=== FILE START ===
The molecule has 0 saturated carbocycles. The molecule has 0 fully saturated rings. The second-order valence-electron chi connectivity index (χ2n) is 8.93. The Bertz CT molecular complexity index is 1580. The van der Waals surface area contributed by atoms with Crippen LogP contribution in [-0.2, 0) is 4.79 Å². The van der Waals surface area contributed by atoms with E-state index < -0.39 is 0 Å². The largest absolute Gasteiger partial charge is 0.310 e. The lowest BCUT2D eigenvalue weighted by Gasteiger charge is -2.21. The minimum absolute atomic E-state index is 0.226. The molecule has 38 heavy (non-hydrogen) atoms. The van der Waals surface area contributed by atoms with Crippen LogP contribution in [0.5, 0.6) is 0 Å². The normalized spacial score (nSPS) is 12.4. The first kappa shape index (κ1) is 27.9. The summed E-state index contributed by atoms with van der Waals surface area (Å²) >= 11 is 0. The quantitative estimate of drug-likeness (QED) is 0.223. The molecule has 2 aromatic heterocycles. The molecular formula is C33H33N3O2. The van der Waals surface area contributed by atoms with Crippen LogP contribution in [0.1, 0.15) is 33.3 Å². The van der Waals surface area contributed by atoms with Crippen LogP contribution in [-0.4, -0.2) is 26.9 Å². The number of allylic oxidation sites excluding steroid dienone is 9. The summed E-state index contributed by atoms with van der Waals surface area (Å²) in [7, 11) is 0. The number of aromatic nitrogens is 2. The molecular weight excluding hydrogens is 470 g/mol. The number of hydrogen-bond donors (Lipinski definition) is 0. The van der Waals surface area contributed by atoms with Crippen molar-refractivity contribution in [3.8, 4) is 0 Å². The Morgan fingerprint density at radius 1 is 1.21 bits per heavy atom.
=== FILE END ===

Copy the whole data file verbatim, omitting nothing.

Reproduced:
The molecule has 0 saturated carbocycles. The molecule has 0 fully saturated rings. The second-order valence-electron chi connectivity index (χ2n) is 8.93. The Bertz CT molecular complexity index is 1580. The van der Waals surface area contributed by atoms with Crippen LogP contribution in [-0.2, 0) is 4.79 Å². The van der Waals surface area contributed by atoms with E-state index < -0.39 is 0 Å². The largest absolute Gasteiger partial charge is 0.310 e. The lowest BCUT2D eigenvalue weighted by Gasteiger charge is -2.21. The minimum absolute atomic E-state index is 0.226. The molecule has 38 heavy (non-hydrogen) atoms. The van der Waals surface area contributed by atoms with Crippen LogP contribution in [0.5, 0.6) is 0 Å². The normalized spacial score (nSPS) is 12.4. The first kappa shape index (κ1) is 27.9. The summed E-state index contributed by atoms with van der Waals surface area (Å²) >= 11 is 0. The quantitative estimate of drug-likeness (QED) is 0.223. The molecule has 2 aromatic heterocycles. The molecular formula is C33H33N3O2. The van der Waals surface area contributed by atoms with Crippen LogP contribution in [0.1, 0.15) is 33.3 Å². The van der Waals surface area contributed by atoms with Crippen LogP contribution in [-0.4, -0.2) is 26.9 Å². The number of allylic oxidation sites excluding steroid dienone is 9. The summed E-state index contributed by atoms with van der Waals surface area (Å²) in [7, 11) is 0. The number of aromatic nitrogens is 2. The molecular weight excluding hydrogens is 470 g/mol. The number of hydrogen-bond donors (Lipinski definition) is 0. The van der Waals surface area contributed by atoms with Crippen molar-refractivity contribution in [3.8, 4) is 0 Å². The Morgan fingerprint density at radius 1 is 1.21 bits per heavy atom.